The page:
the film
Economic and dam related articles

Leave BPA's Rates Alone

by Editors
The Olympian, March 4, 2005

Watch out if the Bush administration has its way with the Bonneville Power Administration.

A White House plan to force the region's federal power marketing agency to sell electricity at market rates would be a crippling blow to the ratepayers and economy of the Pacific Northwest.

Bonneville is a branch of the federal Department of Energy. It markets power from 31 federal hydropower dams on the Columbia and Snake River systems and one nonfederal nuclear power plant on the Hanford Nuclear Reservation.

The power is sold at cost to public utilities and direct service industries. In addition, the residential and small-farm customers of privately owned utilities including Puget Sound Energy receive some of the benefits of the low-cost power.

BPA power is some of the cheapest in the nation. It has fueled economic growth and development in the region for decades. And it continues to be a key piston in the economic engine of the Pacific Northwest.

If the Bush team has its way, Bonneville would be required to raise its wholesale electric rates. The extra revenue would flow to the federal Treasury to help balance the federal budget.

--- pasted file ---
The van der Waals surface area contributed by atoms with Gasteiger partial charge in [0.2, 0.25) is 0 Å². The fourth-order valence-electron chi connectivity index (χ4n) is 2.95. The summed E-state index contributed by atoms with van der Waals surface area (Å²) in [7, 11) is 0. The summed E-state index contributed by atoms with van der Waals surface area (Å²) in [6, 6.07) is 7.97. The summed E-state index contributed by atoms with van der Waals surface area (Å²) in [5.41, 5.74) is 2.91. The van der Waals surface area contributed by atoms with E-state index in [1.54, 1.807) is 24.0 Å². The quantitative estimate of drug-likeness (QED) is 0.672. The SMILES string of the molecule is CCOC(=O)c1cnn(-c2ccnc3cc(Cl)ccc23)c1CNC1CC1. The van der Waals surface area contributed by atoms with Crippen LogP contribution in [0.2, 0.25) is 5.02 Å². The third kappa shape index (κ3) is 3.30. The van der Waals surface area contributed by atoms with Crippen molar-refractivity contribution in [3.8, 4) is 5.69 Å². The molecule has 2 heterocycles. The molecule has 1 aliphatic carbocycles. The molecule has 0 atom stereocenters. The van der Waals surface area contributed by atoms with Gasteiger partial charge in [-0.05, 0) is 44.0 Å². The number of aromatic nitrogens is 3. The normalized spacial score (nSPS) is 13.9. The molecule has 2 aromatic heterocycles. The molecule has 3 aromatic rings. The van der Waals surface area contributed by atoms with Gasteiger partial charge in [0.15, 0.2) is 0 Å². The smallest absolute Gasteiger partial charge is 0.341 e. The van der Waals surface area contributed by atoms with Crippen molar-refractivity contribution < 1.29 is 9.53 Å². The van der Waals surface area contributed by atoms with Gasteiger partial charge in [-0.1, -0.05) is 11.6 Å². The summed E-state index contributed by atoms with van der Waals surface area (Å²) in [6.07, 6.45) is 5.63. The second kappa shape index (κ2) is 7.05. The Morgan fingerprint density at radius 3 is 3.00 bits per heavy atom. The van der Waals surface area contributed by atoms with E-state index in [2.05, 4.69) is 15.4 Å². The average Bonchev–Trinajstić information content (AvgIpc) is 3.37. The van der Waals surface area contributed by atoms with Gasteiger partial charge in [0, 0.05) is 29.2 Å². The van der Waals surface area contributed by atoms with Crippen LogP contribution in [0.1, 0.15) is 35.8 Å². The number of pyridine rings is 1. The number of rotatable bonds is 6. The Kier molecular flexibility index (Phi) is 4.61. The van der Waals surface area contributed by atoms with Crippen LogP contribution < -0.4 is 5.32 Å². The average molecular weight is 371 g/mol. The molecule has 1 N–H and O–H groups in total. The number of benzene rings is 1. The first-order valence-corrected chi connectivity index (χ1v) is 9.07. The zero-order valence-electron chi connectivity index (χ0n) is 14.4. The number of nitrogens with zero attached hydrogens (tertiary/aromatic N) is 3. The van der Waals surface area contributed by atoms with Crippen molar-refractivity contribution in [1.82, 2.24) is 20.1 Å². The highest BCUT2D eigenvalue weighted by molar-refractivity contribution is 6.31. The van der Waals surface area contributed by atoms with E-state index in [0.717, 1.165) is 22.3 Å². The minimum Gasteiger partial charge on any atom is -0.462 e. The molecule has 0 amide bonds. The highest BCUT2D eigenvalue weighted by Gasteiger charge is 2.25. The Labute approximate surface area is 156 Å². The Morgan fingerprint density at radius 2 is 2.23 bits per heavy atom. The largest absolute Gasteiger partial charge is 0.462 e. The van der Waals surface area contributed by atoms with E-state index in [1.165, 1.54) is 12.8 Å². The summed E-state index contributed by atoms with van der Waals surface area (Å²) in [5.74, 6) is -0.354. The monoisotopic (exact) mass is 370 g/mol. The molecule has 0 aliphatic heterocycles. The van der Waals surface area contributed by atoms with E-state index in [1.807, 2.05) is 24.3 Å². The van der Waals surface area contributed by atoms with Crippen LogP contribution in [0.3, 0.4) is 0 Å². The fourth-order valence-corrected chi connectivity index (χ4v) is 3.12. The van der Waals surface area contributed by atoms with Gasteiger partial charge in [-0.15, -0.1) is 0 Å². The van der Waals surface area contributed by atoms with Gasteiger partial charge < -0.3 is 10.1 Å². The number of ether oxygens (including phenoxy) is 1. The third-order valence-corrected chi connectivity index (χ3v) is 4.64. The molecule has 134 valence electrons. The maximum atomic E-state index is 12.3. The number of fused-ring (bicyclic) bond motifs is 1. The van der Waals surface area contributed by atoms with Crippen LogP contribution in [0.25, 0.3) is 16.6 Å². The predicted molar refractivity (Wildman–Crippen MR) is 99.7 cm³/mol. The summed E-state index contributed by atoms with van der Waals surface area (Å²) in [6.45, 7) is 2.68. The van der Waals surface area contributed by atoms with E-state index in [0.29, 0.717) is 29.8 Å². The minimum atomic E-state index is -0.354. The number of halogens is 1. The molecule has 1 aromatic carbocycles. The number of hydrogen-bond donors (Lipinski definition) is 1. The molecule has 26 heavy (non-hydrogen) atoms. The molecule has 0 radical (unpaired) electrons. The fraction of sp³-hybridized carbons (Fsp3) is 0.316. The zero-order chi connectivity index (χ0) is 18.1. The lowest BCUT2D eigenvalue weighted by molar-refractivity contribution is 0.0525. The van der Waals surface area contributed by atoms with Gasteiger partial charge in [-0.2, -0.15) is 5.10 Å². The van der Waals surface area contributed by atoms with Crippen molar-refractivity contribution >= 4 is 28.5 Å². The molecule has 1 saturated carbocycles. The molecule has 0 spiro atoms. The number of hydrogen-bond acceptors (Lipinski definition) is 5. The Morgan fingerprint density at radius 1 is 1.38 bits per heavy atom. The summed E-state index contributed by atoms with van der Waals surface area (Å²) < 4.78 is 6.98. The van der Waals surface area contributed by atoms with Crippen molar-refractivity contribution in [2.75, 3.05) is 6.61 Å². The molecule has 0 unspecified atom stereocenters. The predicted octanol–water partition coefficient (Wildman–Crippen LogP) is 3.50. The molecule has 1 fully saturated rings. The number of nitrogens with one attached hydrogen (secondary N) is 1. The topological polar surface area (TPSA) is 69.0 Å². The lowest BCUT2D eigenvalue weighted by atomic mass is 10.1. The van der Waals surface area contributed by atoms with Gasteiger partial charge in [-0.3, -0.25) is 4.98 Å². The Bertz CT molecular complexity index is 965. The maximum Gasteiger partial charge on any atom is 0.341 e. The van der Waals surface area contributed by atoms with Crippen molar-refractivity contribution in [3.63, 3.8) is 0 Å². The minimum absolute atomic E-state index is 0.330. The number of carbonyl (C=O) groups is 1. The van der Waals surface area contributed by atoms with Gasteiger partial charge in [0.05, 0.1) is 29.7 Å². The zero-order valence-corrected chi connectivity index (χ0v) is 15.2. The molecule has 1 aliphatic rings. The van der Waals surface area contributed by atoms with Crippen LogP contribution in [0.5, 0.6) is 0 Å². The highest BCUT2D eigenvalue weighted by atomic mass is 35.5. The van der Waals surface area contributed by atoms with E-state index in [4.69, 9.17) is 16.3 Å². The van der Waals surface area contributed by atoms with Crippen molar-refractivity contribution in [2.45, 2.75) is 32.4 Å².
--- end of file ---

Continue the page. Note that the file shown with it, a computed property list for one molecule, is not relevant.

It's a bad idea with devastating consequences in the Pacific Northwest, which receives more than half of its electricity from the Bonneville system.

Fortunately, the plan has garnered widespread opposition in the Senate and is not likely to be included in the Senate's 2005 budget resolution. Now the House must reject the proposal, too.

The Northwest Power and Conservation Council analyzed the plan and found little good to say about it. To wit:

The power council likened the effect of the proposed rate increase to what happened during the West Coast energy crisis of 2000-01.

That's a lot of pain to gain $1.7 billion to help reduce the federal budget deficit during the next three years.

Members of Congress from throughout the region -- both Democrats and Republicans -- have lined up to voice their opposition to the plan, and well they should.

"It'll slam the brakes on the regional economy and raid the pocketbooks of working families a second time," said Sen. Maria Cantwell, D-Wash.

Past administrations have tried to mess with Bonneville rates or spin off the federal power marketing agency to the private sector.

These manipulations of the region's power system are never in the region's best interests.

Weighing in

To register an opinion on a Bush administration plan to raise BPA power rates, contact Department of Energy Secretary Samuel Bodman at a toll-free public comment line at 800-dial-DOE, or e-mail him at

Leave BPA's Rates Alone
The Olympian, March 4, 2005

See what you can learn

learn more on topics covered in the film
see the video
read the script
learn the songs
discussion forum
salmon animation